Most of us have come to think of Thanksgiving as an opportunity to express our gratitude for the abundance in our lives, whether that’s the good relationships we have with our friends and families, our opportunities, our health — and to stuff ourselves with mashed potatoes, of course. But the holiday’s history is a bit more involved than just a commemoration of the gratitude we should share in our lives every day of the year. As it happens, the story of Thanksgiving has many layers.

A woman named Sarah Josepha Hale lobbied Congress for years to make Thanksgiving an official holiday.

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If it wasn’t for this determined woman, Thanksgiving wouldn’t exist today. Hale’s allegiance to Thanksgiving began in 1827 and was based in national pride; she hoped to make it “permanently, an American custom and institution.” It wasn’t until 1863 that President Lincoln finally declared Thanksgiving a national holiday. Seeing as the president did this in throws of the Civil War, Thanksgiving is considered by some to be an attempt on behalf of the president to bring some peace back to the country.

flag corn pumpkins

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In 1939, President Franklin D. Roosevelt changed the date of Thanksgiving.

Roosevelt hoped that a lengthened holiday shopping season would increase spending and alleviate the crippling Depression. This resulted in two consecutive years of conflicting Thanksgiving Day celebrations, as some states refused to recognize the change.

By 1941, FDR gave in and signed a bill making the fourth Thursday in November the official date for Thanksgiving nationwide, regardless of whether it’s the last Thursday of the month or not.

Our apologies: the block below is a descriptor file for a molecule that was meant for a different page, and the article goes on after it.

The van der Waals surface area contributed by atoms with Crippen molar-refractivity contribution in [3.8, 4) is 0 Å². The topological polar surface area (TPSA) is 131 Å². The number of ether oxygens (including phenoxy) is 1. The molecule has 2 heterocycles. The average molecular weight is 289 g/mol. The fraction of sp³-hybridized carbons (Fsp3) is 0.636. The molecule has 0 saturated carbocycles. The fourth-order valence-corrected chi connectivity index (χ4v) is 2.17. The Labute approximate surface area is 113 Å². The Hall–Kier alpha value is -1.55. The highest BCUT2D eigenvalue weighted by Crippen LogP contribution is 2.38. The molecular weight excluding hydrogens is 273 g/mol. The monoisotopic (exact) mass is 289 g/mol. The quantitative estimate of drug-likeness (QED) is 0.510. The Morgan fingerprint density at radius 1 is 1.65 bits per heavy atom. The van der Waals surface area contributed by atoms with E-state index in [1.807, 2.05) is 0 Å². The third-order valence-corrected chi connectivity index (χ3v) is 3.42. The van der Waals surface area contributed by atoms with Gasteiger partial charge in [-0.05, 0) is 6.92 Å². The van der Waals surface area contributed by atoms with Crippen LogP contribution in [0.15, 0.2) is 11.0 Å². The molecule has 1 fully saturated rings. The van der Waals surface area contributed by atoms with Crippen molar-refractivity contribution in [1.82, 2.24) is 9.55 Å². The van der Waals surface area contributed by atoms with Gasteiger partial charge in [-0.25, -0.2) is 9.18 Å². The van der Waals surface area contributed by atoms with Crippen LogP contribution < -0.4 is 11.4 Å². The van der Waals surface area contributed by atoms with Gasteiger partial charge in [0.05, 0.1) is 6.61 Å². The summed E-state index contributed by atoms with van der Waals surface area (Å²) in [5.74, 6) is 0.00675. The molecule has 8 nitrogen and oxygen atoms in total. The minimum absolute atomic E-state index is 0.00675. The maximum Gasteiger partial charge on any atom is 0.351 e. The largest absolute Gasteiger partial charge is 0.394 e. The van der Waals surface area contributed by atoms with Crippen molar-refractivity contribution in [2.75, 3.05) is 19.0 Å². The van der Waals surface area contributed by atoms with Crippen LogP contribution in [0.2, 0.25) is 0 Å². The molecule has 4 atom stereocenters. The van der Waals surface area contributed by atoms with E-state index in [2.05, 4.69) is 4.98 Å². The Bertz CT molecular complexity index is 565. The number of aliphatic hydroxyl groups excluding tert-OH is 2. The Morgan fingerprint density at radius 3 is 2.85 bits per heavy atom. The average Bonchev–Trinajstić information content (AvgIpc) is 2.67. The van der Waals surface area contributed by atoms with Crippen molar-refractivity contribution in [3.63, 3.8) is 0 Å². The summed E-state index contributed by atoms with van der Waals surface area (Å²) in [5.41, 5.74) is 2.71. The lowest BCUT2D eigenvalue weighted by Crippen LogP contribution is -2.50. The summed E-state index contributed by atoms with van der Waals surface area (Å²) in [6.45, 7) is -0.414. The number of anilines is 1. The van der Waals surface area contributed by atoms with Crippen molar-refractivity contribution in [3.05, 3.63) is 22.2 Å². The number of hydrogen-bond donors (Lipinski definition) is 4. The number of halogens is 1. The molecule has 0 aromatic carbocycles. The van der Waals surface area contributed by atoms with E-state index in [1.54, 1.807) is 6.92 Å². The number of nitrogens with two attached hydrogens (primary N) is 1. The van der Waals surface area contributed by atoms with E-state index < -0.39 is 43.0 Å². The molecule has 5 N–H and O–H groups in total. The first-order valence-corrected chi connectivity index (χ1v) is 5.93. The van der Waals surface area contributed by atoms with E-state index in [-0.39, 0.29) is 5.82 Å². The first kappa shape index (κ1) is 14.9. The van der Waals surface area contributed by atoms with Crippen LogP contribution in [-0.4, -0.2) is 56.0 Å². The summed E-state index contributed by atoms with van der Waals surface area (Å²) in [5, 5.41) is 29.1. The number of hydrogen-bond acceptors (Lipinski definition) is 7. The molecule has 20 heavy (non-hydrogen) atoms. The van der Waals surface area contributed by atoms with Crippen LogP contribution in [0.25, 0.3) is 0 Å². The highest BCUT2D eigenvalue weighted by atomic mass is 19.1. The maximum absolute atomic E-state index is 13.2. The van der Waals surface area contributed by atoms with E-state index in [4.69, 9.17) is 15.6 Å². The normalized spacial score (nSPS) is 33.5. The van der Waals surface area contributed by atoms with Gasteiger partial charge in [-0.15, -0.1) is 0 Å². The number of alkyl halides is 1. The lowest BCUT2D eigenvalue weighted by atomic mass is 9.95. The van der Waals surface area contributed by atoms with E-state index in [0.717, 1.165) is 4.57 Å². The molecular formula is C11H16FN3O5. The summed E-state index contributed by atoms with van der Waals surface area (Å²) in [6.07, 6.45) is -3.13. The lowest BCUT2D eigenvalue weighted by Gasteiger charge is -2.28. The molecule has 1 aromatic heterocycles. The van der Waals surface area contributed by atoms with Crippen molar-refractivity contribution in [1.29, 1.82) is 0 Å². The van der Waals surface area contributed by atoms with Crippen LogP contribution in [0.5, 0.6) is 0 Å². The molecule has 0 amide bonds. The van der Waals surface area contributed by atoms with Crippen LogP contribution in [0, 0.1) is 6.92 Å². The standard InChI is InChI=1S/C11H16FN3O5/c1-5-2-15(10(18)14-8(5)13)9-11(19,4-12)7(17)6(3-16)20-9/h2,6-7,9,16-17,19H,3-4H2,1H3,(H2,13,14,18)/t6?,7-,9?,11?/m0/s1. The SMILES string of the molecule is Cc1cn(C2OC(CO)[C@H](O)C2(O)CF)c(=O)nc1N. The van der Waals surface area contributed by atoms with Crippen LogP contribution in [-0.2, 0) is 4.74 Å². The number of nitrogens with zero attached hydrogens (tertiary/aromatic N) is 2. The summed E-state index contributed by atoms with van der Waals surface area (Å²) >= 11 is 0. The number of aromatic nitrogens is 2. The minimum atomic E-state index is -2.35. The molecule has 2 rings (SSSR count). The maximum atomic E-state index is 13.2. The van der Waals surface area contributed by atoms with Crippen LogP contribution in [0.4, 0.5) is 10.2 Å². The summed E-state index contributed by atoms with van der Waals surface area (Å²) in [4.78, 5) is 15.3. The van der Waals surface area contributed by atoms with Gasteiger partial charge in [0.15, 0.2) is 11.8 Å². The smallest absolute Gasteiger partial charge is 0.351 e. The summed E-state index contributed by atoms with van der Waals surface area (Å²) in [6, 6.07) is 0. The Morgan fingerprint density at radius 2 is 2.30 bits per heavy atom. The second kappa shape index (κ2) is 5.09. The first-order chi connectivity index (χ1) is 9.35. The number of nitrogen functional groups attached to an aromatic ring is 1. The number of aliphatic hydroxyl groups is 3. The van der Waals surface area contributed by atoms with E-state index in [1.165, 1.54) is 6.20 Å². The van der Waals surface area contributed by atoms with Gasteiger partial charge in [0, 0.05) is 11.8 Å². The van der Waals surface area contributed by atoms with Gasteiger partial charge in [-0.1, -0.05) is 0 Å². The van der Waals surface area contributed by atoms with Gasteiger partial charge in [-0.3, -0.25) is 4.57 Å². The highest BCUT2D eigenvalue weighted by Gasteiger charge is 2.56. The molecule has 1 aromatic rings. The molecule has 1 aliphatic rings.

thanksgiving facts, date of thanksgiving

The first Macy’s Thanksgiving Day Parade in 1924 featured live animals from the Central Park Zoo.

Though the parade stretched just two blocks, New York City went all out for what newspapers were calling “a marathon of mirth.” In addition to four bands, a large Santa float, and costumed Macy’s employees, also participating in the parade were live animals from the zoo.

thanksgiving facts, thanksgiving parade

Thanksgiving leftovers led to the first ever TV dinner.

In 1953, the influential food corporation Swanson overestimated how much turkey would be consumed on Thanksgiving and had to get creative with the 260 tons of leftover meat. Using 5,000 aluminum trays and an assembly line of hand-packers, the corporation created a Thanksgiving-inspired meal with the aforementioned turkey, cornbread dressing and gravy, peas and sweet potatoes, selling the whole thing for a grand total of 98 cents. In the first full year of production, they sold ten million of them, and birthed the prepackaged frozen meal industry.